Your first steps on guitar usually involve strumming simple open chord arrangements of songs. This can be quite satisfying, but you'll soon want to do better. Here are three picking techniques that offer you a step by step route to build your simple chords, spice up your accompaniments, and develop some finger agility.
The three techniques shown here all involve playing with the bass notes of the chords. In order of increasing technical difficulty you will learn about:
1. Alternating bass
2. Bass hammers
3. Bass runs
1. Alternating BassUse alternating bass with a simple bass-strum pattern to give your songs a jaunty swing. You play a bass note on the first and third beat and strum the chord on beats two and four.
There are two kinds of bass strum that are easy to play with open guitar chords.
On A, D or E chords you can easily alternate between the root of the chord and its fifth. The fifth note is found on the string below the root, two frets up, or on the open string above the root (not available for the E chord).
For example, on an A major chord you pick the root (A) on the open fifth string on beat one, and the fifth (E) on either the fourth string second fret or the open sixth string on beat three.
On C and G chords it's a little harder to play the fifth. You can play it on the C chord by changing your fingering to hold down the third fret of the sixth string and play the fifth (G) note there. On the G chord you can play the fifth on the open D string. This takes a little practice to accurately skip over the fifth string in between.
As an easier alternative on G and C is to play the third of the chord instead. This note is found one string and one fret down from the root; second fret of the fourth string on C major, second fret fifth string on G.
2. Bass HammersOnce you've got the hang of alternating bass you can extend it to play bass hammers. You use the same fretted notes as for alternating bass, but hammer a finger onto them instead of playing them straight. Hammer onto either the fifth (A, D, or E chords) or the third (C and G).
Use the finger that normally frets these notes and try to move only that finger, lifting it off the bass note and hammering onto it while holding the other notes of the chord. It takes a little practice to move only the desired finger.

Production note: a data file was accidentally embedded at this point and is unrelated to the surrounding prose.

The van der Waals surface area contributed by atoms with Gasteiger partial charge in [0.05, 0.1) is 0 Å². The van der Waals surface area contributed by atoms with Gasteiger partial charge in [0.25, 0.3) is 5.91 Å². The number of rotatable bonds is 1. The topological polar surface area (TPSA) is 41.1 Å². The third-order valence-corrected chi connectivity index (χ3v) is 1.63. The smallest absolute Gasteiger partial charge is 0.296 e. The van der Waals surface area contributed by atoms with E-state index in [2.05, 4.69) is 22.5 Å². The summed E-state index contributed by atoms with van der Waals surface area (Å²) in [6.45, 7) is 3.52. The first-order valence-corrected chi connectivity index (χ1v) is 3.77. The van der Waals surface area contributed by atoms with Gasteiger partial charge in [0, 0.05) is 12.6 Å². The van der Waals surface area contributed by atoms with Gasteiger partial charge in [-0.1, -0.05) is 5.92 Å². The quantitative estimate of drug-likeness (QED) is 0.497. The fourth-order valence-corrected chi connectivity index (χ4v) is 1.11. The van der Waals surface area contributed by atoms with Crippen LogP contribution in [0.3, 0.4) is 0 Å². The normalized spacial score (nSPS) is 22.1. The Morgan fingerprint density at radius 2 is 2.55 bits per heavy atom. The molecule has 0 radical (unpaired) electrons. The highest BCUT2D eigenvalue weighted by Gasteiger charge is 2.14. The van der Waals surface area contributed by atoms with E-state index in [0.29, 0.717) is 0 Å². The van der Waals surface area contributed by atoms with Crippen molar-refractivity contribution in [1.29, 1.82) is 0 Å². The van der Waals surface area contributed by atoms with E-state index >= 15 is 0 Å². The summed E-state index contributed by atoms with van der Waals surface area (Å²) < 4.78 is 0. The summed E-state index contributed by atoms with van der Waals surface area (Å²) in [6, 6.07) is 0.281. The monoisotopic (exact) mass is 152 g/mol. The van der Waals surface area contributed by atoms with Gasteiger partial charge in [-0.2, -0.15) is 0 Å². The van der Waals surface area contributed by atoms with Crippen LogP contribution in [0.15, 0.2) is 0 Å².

Practice this technique with different timing. You can hammer down very quickly, sounding only a brief "ghost" note on the open string, or let it sound longer and hammer down at the last instant before strumming the chord.
3. Bass RunsA little more complicated, the bass run offers you more possibilities to create interesting sounding accompaniments. The bass run is a series of notes on the bass strings leading up to a chord change. You can use notes from either the major scale of the key the song is in, or use a chromatic scale moving one fret at a time.
Your bass run should finish on a note that leads to the new chord. Here are three common leading notes you can use: walk up to the seventh of the new chord, walk down to its second, or walk up or down to its fifth.
You can use quarter notes, eighths, triplets, or a mixture to create interesting rhythm patterns for your bass runs. Experiment with different timings to get a feel for their effect and choose your favourites.
Now you know three ways to get more out of your beginner guitar chords and give simple open chord song arrangements some added sparkle. Let's review them here as a reminder.
1. Alternating bass - add some swing to your chord accompaniments.
2. Bass hammers – adding more emphasis to bass notes.
3. Bass runs – to emphasise chord movement.
If you want to improve your open chord playing pick a simple three chord song you know and try out these techniques on it. Leave a comment to let us know how you get on applying them.
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